The differential diagnosis of glossopharyngeal schwannoma is still very difficult, because specific clinical symptoms and radiological findings can be absent in most cases. With careful, extensive pre-operative evaluation and appropriate planning of the surgical approach, as well as using innovative therapeutic strategies, glossopharyngeal schwannoma can be radically and safely resected without creating additional neurological deficits and other complications. Furthermore, recovery of cranial nerve dysfunction can be expected.
Written informed consent was obtained from the patient for publication of this case report and any accompanying images. A copy of the written consent is available for review by the Editor-in-Chief of this journal.
- Russell DS, Rubinstein LJ: Pathology of Tumor of the Nervous System. 1989, Baltimore: Williams & Wilkins, 537.Google Scholar
- Samii M, Babu RP, Tatagiba M, Sepehrnia A: Surgical treatment of jugular foramen schwannomas. J Neurosurg. 1995, 82: 924-932.View ArticlePubMedGoogle Scholar
- Gupta V, Kumar S, Singh AK, Tatke M: Glossopharyngeal schwannoma: a case report and review of literature. Neurol India. 2002, 50: 190-193.PubMedGoogle Scholar
- Rapanà A, Lamaida E, Bracale C, Lepore P, Pizza V, Graziussi G: Glossopharyngeal schwannoma, an uncommon posterior fossa tumor: diagnostical and therapeutical aspects: a case report. Clin Neurol Neurosurg. 1997, 99: 196-198. 10.1016/S0303-8467(97)00016-4.View ArticlePubMedGoogle Scholar
- Sweasey TA, Edelstain SR, Hoff JT: Glossopharyngeal schwannoma: Review of five cases and the literature. Surg Neurol. 1991, 35: 127-130. 10.1016/0090-3019(91)90263-9.View ArticlePubMedGoogle Scholar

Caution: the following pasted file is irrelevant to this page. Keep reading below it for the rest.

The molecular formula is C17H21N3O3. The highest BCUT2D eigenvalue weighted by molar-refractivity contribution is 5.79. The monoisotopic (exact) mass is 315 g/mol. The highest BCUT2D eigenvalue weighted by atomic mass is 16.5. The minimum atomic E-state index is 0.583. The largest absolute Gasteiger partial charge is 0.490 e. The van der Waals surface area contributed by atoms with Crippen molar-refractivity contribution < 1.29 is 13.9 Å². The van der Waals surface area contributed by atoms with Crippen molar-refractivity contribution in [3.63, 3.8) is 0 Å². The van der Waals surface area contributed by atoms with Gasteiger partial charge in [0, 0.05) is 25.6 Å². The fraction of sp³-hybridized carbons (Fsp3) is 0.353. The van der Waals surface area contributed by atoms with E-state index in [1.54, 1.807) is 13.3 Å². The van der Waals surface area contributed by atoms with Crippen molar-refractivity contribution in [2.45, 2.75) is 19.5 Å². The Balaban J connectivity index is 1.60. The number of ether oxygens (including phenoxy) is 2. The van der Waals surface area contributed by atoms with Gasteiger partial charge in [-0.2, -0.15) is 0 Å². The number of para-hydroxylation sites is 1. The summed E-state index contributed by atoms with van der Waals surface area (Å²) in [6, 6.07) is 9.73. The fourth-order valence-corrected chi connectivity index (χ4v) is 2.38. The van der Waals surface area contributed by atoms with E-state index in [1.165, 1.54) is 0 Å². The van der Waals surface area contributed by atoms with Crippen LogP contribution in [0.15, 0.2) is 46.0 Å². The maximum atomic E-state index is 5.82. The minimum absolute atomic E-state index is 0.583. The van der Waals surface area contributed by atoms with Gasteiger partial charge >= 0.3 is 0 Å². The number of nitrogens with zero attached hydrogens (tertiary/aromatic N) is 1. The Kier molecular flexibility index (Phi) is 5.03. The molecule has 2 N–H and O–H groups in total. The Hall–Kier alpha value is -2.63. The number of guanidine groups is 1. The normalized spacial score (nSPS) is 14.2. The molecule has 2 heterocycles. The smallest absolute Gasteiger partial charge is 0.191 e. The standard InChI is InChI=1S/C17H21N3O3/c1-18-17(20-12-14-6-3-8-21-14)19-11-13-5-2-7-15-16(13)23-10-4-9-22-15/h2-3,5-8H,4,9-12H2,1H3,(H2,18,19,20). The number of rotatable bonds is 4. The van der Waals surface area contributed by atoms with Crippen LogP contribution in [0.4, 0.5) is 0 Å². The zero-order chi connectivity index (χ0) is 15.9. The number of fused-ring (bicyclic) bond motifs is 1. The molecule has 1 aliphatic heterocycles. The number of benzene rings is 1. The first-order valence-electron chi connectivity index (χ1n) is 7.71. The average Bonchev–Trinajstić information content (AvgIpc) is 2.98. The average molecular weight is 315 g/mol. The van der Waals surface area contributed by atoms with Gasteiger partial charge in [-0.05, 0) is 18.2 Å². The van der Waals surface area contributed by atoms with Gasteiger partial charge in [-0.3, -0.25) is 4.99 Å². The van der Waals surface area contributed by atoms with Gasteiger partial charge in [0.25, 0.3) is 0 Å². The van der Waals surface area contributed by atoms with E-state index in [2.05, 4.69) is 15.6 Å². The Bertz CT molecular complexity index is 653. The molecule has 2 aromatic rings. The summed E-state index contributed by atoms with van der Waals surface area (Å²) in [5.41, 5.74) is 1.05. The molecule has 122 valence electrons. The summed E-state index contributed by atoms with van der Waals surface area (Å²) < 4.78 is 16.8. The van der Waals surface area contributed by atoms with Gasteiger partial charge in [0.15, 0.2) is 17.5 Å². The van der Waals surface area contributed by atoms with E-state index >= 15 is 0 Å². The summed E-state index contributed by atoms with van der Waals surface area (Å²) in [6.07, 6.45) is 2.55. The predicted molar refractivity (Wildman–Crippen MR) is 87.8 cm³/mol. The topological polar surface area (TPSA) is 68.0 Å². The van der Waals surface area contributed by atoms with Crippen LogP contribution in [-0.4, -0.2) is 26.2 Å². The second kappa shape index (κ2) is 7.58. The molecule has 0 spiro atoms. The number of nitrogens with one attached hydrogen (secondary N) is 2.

- Matsumoto M, Kodama N, Endo Y, Sakuma J, Suzuki K, Sasaki T, Murakami K, Suzuki K, Katakura T, Shishido F: Dynamic 3D-CT angiography. AJNR Am J Neuroradiol. 2007, 28: 299-304.PubMedGoogle Scholar
- Oghalai JS, Leung MK, Jackler RK, McDermott MW: Transjugular craniotomy for the management of jugular foramen tumors with intracranial extension. Otol Neurotol. 2004, 25: 570-579. 10.1097/00129492-200407000-00026.View ArticlePubMedGoogle Scholar
- Peker S, Bayrakli F, Kiliç T, Pamir MN: Gamma-knife radiosurgery in the treatment of trigeminal schwannomas. Acta Neurochir (Wien). 2007, 149: 1133-1137. 10.1007/s00701-007-1285-9.View ArticleGoogle Scholar
This article is published under license to BioMed Central Ltd. This is an Open Access article distributed under the terms of the Creative Commons Attribution License (http://creativecommons.org/licenses/by/2.0), which permits unrestricted use, distribution, and reproduction in any medium, provided the original work is properly cited.